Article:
The Caretaker at Blue Bridge Repertory Theatre April 25-May 7 2017. A review.

The Caretaker at Blue Bridge Repertory Theatre April 25-May 8, 2017. A review.

The Caretaker at Blue Bridge Repertory Theatre (until May 8, 2017) simmers with underlying menace and violence in an astonishingly contemporary interpretation directed by Jacob Richmond with deep respect for Pinter’s signature dialogue.

It’s been over half a century since Pinter penned the script, yet the precarity in The Caretaker is the reality for many living in the current urban experience—homeless individuals like Davies (Paul Fauteux) and people with mental illness—diagnosed or not—throng downtown streets, struggling to survive in conditions not that different from the drafty, unkempt surroundings of Ashton (R.J. Peters) and Mick’s (Lindsay Robinson) dilapidated rooms. It’s not outside the realm of the plausible to contemplate encountering a person down on their luck and inviting them home.

The Caretaker Blue Bridge Repertory Theatre
All the chaos and unpredictability of the situation is distilled in Patrick Du Wors marvellous and literal set with its exposed slats, dingy windows and grimy assemblage of treasures and piled junk. The hyper realism of the set, sound (Hank Pine) and lighting design (Eryn Griffith) serves to further accentuate the absurdity of the men’s personal situations.  Rain pounds unceasingly and drips, slowly, into a bucket hanging on a peg, wind blows; lights fizzle, pop and isolate, with remarkable clarity, fleeting instances of revelation and are particularly memorable in Peters’ long monologue about the consequences of his mental illness. Du Wors costume designs facilitate the distinctions between the three men—Ashton with his tidy, surprisingly old-fashioned pullover and overcoat, Davies all dishevelled, dirty and unkempt, and Mick in tight jeans, leather jacket and pointy boots.

R.J. Peters is uncanny as Ashton, his slow stare and long ruminations before replying to the conversation, the first indication of deep troubles. Paul Fauteux is a live wire—sparking with a violent and unpredictable energy, liable to be set off at any moment.  Lindsay Robinson towers over the others, and displays a remarkable physical fluidity and grace completely at odds with the ominous portent of his speech, making his every move unsettling.  The question at the back of mind, constantly, is “when will the other shoe drop?”

Animosity builds and builds and builds. The audience waits for a supreme dust-up that never happens as the protagonists circle one another warily—crying out, moving erratically, and groaning in their sleep.  Mick in particular revels in teasing and antagonizing.

All is not bleak despair; there is ample comedy in The Caretaker: the comedy of cathartic release, situation, movement—the bag scene—in which a duffle bag, purchased by Ashton to replace Davies’, lost in his hasty retreat from his previous place of employment, enters the cannon of classic moments; its rapid “pig in the middle” tactics and subterfuges had the audience in stitches—and absurdity–when Mick begins to wax eloquent on his desire to spiff up the place, and launches into loving descriptions of Afromosia teak veneer, oatmeal tweed and charcoal grey countertops, it’s the supreme parody of every HGTV episode ever seen, one completely at odds with the thuggish character of this mercurial individual.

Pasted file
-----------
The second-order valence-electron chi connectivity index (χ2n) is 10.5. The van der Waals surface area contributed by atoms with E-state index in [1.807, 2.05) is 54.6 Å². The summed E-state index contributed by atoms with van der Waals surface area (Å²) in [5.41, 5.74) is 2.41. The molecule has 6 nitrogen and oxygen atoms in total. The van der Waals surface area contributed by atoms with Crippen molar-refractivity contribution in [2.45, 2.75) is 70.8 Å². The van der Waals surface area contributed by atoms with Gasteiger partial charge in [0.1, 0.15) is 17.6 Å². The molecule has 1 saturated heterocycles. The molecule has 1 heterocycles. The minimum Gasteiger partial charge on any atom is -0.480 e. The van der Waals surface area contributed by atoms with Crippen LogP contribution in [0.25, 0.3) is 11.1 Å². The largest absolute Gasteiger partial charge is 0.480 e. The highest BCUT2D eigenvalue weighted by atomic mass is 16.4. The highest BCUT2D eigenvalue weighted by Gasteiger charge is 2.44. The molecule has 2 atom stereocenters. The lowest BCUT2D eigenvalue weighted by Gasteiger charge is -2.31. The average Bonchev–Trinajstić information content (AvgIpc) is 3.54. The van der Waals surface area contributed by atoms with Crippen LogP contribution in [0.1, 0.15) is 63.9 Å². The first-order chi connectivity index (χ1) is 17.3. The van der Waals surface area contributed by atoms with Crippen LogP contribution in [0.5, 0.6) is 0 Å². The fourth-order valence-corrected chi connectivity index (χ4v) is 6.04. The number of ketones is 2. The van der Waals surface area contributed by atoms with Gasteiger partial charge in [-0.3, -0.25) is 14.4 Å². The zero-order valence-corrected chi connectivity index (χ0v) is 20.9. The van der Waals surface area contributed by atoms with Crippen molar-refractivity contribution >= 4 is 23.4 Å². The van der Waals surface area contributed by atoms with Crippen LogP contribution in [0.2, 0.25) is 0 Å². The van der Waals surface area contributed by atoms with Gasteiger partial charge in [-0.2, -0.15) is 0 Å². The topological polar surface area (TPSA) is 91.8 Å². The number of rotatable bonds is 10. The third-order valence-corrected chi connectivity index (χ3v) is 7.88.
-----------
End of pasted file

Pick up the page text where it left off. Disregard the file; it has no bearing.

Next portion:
Pinter hints constantly at the powerlessness of individuals; no matter how hard Davies tries, he can never get down to Sidcup to get his papers sorted, and prove who he really is, and despite his concerted effort, Ashton was unable to prevent incarceration in a mental institution.

The erratic nature of three-person relationships is illustrated, over and over again—bonds form and just as quickly disintegrate with the ephemeral mention of a triggering word.

The Caretaker lies at the intersection of Theatre of the Absurd and realism; almost sixty years on, it has lost none of its potency, particularly in the hands of these capable actors, guided with incredible insight by Richmond. In troubled times, as now, the struggles of Ashton, Davies and Mick remain relevant.

The Caretaker by Harold Pinter, directed by Jacob Richmond
Blue Bridge  2657 Quadra Street in Quadra Village
April 25-May
7, 2017
8 pm nightly from Tuesday to Saturday with matinees at 1 pm and 2 pm on Wednesdays and Saturdays
Tickets: Previews – $20 Matinees and Weekdays – $37/$42 *NEW* – First Friday and Saturday of each run – $30/35 Friday and Saturday Night – $42/$47 * No extra service charges *Taxes not included  Available online at; by phone at 250-382-3370; or in person from Tues. to Sat. from noon to 4 pm at Blue Bridge’s home, The Roxy Theatre 2657 Quadra Street, Victoria.

Creative Team
Directed by Jacob Richmond
Set and Costume Designer Patrick Du Wors
Lighting Designer Eryn Griffith
Sound Designer Hank Pine
Dialect Coach Iris Macgregor Bannerman
Fight Coordinator Trevor Hinton
Stage Manager Sandy Cumberland
Assistant Stage Manager Leah Hiscock

Davies Paul Fauteux
Mick Lindsay Robinson
Aston R.J. Peters

Disclaimer: I received a complimentary ticket to attend The Caretaker

About @lacouvee

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